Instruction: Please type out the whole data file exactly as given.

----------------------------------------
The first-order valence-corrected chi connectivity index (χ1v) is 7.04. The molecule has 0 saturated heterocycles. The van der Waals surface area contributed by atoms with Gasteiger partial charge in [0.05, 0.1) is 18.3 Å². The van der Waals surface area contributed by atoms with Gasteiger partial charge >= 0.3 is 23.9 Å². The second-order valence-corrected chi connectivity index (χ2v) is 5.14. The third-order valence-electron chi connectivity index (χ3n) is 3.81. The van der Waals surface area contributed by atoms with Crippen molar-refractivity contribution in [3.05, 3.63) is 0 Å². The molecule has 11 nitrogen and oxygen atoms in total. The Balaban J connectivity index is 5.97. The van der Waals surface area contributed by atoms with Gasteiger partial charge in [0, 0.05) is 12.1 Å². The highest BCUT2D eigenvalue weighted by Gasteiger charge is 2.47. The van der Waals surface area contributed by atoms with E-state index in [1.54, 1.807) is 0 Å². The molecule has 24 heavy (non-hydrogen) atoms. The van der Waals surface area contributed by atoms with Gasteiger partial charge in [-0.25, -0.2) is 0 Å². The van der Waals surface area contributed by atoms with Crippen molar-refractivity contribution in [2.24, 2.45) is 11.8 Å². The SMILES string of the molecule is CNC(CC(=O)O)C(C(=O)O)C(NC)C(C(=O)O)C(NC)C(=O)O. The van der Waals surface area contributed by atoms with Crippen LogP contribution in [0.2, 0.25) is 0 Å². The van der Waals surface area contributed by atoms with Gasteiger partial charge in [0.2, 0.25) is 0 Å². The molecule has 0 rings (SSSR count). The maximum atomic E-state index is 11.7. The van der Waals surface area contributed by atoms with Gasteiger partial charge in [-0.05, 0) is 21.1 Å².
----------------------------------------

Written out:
The first-order valence-corrected chi connectivity index (χ1v) is 7.04. The molecule has 0 saturated heterocycles. The van der Waals surface area contributed by atoms with Gasteiger partial charge in [0.05, 0.1) is 18.3 Å². The van der Waals surface area contributed by atoms with Gasteiger partial charge >= 0.3 is 23.9 Å². The second-order valence-corrected chi connectivity index (χ2v) is 5.14. The third-order valence-electron chi connectivity index (χ3n) is 3.81. The van der Waals surface area contributed by atoms with Crippen molar-refractivity contribution in [3.05, 3.63) is 0 Å². The molecule has 11 nitrogen and oxygen atoms in total. The Balaban J connectivity index is 5.97. The van der Waals surface area contributed by atoms with Gasteiger partial charge in [0, 0.05) is 12.1 Å². The highest BCUT2D eigenvalue weighted by Gasteiger charge is 2.47. The van der Waals surface area contributed by atoms with E-state index in [1.54, 1.807) is 0 Å². The molecule has 24 heavy (non-hydrogen) atoms. The van der Waals surface area contributed by atoms with Gasteiger partial charge in [-0.25, -0.2) is 0 Å². The van der Waals surface area contributed by atoms with Crippen molar-refractivity contribution in [2.24, 2.45) is 11.8 Å². The SMILES string of the molecule is CNC(CC(=O)O)C(C(=O)O)C(NC)C(C(=O)O)C(NC)C(=O)O. The van der Waals surface area contributed by atoms with Crippen LogP contribution in [0.2, 0.25) is 0 Å². The van der Waals surface area contributed by atoms with Gasteiger partial charge in [0.2, 0.25) is 0 Å². The molecule has 0 rings (SSSR count). The maximum atomic E-state index is 11.7. The van der Waals surface area contributed by atoms with Gasteiger partial charge in [-0.05, 0) is 21.1 Å².